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Messier 87
Messier 87 Virgo A
Credit: NASA, ESA

M87 (NGC 4486) - Virgo A

Messier 87 (NGC 4486), also known as the Virgo A, is an elliptical galaxy located in the constellation Virgo in the Virgo Cluster of galaxies. M87 is 53500000 light years away from Earth.

M87 is best viewed during late spring, is magnitude 8.8, and can be viewed with binoculars. M87 is 7.2' x 6.8' in apparent size. For reference, the full moon is 30'.

Observing difficulty: Hard

      1. Name:
      2. Virgo A
      1. Type:
      2. elliptical galaxy
      1. NGC or IC:
      2. NGC 4486
      1. Magnitude:
      2. 8.8
      1. Viewing:
      2. binoculars
      1. Size:
      2. 7.2' x 6.8'
      1. Distance (light years):
      2. 53500000 LY
      1. RA:
      2. 12h 30.9m
      1. Dec:
      2. 12 24'
      1. Season:
      2. late spring
      1. Galaxy group:
      2. Virgo Cluster

    * The naked eye can see up to magnitude ~7-8 objects under ideal dark sky conditions.

    An In-depth Exploration of the Supermassive Black Hole Home

    Messier 87 (M87), also known as Virgo A or NGC 4486, is an elliptical supergiant galaxy situated in the constellation of Virgo. This remarkable astronomical entity has been subject to intense study due to its peculiar features, such as the jet of relativistic plasma and, notably, the supermassive black hole at its center.

    Key Features of Messier 87

    M87 is one of the most massive galaxies known, with an estimated mass of about 200 times the mass of our Milky Way Galaxy. This elliptical galaxy features a large population of globular clusters, estimated to number around 12,000, as opposed to the Milky Way's 150-200 globular clusters.

    The most striking feature of M87 is its jet of relativistic plasma, which emanates from the core of the galaxy. This jet spans about 5,000 light years and is made visible by synchrotron radiation, where fast-moving electrons spiraling around magnetic field lines emit high-energy light. This feature indicates the presence of intense activities at the center of M87, which is, in fact, a supermassive black hole.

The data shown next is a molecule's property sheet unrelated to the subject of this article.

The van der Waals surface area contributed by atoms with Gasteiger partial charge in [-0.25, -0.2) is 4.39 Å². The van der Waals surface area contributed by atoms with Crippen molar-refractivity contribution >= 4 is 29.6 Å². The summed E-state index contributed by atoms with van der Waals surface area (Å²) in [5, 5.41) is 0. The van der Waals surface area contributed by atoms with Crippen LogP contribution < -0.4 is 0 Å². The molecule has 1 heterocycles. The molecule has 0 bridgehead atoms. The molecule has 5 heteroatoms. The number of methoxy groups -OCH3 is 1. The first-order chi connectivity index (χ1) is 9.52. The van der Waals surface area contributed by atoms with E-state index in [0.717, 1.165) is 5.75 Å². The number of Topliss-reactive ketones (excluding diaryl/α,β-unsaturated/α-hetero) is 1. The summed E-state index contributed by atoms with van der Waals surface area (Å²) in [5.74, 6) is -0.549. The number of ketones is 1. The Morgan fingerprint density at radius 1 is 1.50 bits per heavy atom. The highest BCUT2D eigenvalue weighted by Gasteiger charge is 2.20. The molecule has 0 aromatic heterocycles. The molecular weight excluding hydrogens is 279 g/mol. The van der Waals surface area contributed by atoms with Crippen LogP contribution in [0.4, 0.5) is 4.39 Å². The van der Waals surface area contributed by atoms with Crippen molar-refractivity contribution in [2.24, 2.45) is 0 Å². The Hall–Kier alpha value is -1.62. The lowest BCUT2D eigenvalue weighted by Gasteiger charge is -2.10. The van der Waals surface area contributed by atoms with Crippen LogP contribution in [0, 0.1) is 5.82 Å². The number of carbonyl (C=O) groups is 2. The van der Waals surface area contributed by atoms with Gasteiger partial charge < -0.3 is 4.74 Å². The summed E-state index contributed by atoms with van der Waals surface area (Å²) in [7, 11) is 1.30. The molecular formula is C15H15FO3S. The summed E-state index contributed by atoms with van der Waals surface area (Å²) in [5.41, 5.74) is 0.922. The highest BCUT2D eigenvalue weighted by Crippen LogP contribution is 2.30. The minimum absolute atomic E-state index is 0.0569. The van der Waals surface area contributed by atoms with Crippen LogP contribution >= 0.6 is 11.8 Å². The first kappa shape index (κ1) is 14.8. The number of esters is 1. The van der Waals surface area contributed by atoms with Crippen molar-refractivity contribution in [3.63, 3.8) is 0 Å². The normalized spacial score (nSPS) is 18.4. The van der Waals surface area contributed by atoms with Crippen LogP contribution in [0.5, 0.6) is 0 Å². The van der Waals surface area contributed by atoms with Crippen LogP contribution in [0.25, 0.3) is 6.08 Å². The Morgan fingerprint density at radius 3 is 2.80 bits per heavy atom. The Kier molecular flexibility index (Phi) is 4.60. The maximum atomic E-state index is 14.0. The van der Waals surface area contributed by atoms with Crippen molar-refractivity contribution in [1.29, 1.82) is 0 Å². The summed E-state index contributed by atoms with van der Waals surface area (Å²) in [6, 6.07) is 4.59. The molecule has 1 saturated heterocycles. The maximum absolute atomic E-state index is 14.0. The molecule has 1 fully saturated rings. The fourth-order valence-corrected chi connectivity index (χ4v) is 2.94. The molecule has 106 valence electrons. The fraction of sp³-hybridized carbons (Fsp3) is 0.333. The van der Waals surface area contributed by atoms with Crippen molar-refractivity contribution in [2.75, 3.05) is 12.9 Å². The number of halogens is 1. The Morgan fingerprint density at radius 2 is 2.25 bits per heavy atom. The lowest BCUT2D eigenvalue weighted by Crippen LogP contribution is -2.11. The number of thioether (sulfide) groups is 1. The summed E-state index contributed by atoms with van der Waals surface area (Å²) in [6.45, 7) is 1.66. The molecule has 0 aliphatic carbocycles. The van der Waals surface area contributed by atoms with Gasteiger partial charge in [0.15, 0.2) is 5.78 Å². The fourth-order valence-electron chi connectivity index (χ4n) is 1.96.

In 2019, the Event Horizon Telescope collaboration released the first-ever direct image of a black hole, which resides in the center of M87. This black hole is one of the most massive known, with an estimated mass of about 6.5 billion times the mass of our Sun.

    Magnitude and Size

    M87 has an apparent magnitude of about 9.59, which is not visible to the naked eye but can be viewed using binoculars or a small telescope in good viewing conditions. The galaxy spans about 7.2 x 6.8 arcminutes in the sky, corresponding to a physical size of about 120,000 light-years given its distance of approximately 53 million light-years from Earth.

    Finding and Observing M87

    Locating M87 involves first finding the constellation Virgo. Within Virgo, a dense concentration of galaxies forms the Virgo Cluster, which is where M87 is located. Using a good star chart and small telescope, you can navigate from the star Vindemiatrix (Epsilon Virginis) towards the core of the Virgo Cluster.

    Once identified, the observation of M87 through a small telescope will likely only reveal a small, featureless, elliptical haze. However, with larger telescopes under optimal viewing conditions, one might observe the brighter core and the fainter halo of the galaxy. The jet, given its small angular size and faintness, is only visible in larger professional telescopes or with long-exposure photography.

    Observing M87 and knowing it houses one of the few black holes visualized directly, offers an intriguing and awe-inspiring perspective on the mysteries and grandeur of our universe.